This “striking first” tactic is one I have been employing since elementary school, and is well-documented by social psychologists. I never complained about the perks that came with it, either. According to Susan Cain, an authority on introversion, “The ideas of people who speak up first in a group tend to carry the most weight.” Since I was responding so quickly, teachers thought I was a diligent student and an active learner. This was not always the case, but perception superseded reality and worked to my benefit.

It wasn’t until I watched “The Power of Introverts,” a TED Talk by Cain, that I began to understand more about who I am and what I am all about. I now know that I am an introvert. Not exactly the classic stereotype of an introvert—who is generally thought to be shy and quiet—but what is known as a “restrained introvert.” This is one of the least-known types of introverts. We take time to warm up in social situations, but do enjoy being around people. “Reserved” is the perfect word to describe introverts like me.

My son is a different story. He is quiet and reflective. He sits back, watches, and listens, never the one to try new things or start a conversation. Christopher has been a textbook example of an introvert since he was born. His temperament began to emerge as a baby and during early childhood. He was more sensitive to stimuli such as loud noises and more cautious when presented with new toys and people. He is what is known as a “social introvert.” He prefers to be alone and keeps his social groups tight and close-knit. Social interaction drains him, and he prefers solitude over time spent with other people.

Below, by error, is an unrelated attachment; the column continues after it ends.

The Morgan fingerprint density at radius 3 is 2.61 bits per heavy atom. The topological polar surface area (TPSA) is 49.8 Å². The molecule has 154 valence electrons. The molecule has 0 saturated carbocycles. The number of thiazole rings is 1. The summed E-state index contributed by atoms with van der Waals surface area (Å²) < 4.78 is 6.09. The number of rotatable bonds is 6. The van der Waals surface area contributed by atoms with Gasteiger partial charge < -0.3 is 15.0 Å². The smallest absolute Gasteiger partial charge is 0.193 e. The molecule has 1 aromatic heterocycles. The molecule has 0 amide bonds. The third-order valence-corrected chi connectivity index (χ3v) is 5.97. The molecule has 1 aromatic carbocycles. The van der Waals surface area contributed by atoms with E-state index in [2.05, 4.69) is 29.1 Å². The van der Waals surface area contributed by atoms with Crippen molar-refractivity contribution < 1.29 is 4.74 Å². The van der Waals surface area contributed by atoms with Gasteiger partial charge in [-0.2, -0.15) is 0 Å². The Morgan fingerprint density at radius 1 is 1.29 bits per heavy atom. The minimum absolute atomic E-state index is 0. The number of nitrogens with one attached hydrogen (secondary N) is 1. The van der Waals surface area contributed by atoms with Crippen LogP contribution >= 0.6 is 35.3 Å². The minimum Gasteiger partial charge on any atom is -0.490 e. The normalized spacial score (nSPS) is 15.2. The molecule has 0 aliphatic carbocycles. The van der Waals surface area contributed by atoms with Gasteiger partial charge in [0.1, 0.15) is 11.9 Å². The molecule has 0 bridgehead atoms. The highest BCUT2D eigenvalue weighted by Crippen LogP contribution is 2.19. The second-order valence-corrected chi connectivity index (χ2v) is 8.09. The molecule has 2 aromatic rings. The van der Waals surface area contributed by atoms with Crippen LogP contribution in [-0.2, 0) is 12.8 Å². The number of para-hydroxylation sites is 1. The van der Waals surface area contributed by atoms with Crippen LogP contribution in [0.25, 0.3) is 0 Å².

During holiday celebrations, he is most often found in his room, waiting out the craziness, or more recently at a family wedding, sitting off to the side with his earbuds in, trying to find solace from the high spirits and merriment of the day. Predictably, I now hear the same thing year after year at parent-teacher conferences: “He needs to participate more” and “He’s a smart kid, but I would like to see him add to class discussions.”

My usual response: “Have you tried to find another way for him to contribute other than raising his hand?” My husband and I see a different Christopher. Yes, he is indeed quiet at home. But he surprises us with his quick wit and curious mind when we least expect it. He is always observing and thinking when we don’t realize he is paying attention. As parents, we know that if the right environment is cultivated in school, his teachers and peers will also see what we adore in him.